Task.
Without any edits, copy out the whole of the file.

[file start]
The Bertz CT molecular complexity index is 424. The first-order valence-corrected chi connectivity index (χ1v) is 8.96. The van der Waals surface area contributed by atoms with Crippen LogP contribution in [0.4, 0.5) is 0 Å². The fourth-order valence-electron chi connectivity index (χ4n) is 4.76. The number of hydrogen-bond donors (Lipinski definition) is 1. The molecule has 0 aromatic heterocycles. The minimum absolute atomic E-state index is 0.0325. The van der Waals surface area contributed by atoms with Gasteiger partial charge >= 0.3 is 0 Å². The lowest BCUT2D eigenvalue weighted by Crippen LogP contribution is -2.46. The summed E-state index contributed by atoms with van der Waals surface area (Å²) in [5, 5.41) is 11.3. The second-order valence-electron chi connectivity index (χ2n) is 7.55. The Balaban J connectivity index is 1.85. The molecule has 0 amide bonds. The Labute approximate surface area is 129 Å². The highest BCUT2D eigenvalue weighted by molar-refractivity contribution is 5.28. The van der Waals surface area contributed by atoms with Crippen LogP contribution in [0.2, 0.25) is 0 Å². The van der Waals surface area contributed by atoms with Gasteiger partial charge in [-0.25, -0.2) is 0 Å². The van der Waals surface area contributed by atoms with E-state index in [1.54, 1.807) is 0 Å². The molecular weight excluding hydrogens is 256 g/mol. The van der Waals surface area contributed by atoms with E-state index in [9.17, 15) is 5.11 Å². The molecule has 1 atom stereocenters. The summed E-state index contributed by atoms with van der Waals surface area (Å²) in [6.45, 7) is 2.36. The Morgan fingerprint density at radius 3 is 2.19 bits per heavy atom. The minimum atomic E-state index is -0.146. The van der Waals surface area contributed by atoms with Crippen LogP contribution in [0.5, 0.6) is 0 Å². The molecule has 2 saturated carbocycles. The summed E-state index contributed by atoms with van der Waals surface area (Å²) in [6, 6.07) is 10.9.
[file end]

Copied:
The Bertz CT molecular complexity index is 424. The first-order valence-corrected chi connectivity index (χ1v) is 8.96. The van der Waals surface area contributed by atoms with Crippen LogP contribution in [0.4, 0.5) is 0 Å². The fourth-order valence-electron chi connectivity index (χ4n) is 4.76. The number of hydrogen-bond donors (Lipinski definition) is 1. The molecule has 0 aromatic heterocycles. The minimum absolute atomic E-state index is 0.0325. The van der Waals surface area contributed by atoms with Gasteiger partial charge >= 0.3 is 0 Å². The lowest BCUT2D eigenvalue weighted by Crippen LogP contribution is -2.46. The summed E-state index contributed by atoms with van der Waals surface area (Å²) in [5, 5.41) is 11.3. The second-order valence-electron chi connectivity index (χ2n) is 7.55. The Balaban J connectivity index is 1.85. The molecule has 0 amide bonds. The Labute approximate surface area is 129 Å². The highest BCUT2D eigenvalue weighted by molar-refractivity contribution is 5.28. The van der Waals surface area contributed by atoms with Crippen LogP contribution in [0.2, 0.25) is 0 Å². The van der Waals surface area contributed by atoms with Gasteiger partial charge in [-0.25, -0.2) is 0 Å². The van der Waals surface area contributed by atoms with E-state index in [1.54, 1.807) is 0 Å². The molecular weight excluding hydrogens is 256 g/mol. The van der Waals surface area contributed by atoms with E-state index in [9.17, 15) is 5.11 Å². The molecule has 1 atom stereocenters. The summed E-state index contributed by atoms with van der Waals surface area (Å²) in [6.45, 7) is 2.36. The Morgan fingerprint density at radius 3 is 2.19 bits per heavy atom. The minimum atomic E-state index is -0.146. The van der Waals surface area contributed by atoms with Crippen LogP contribution in [0.5, 0.6) is 0 Å². The molecule has 2 saturated carbocycles. The summed E-state index contributed by atoms with van der Waals surface area (Å²) in [6, 6.07) is 10.9.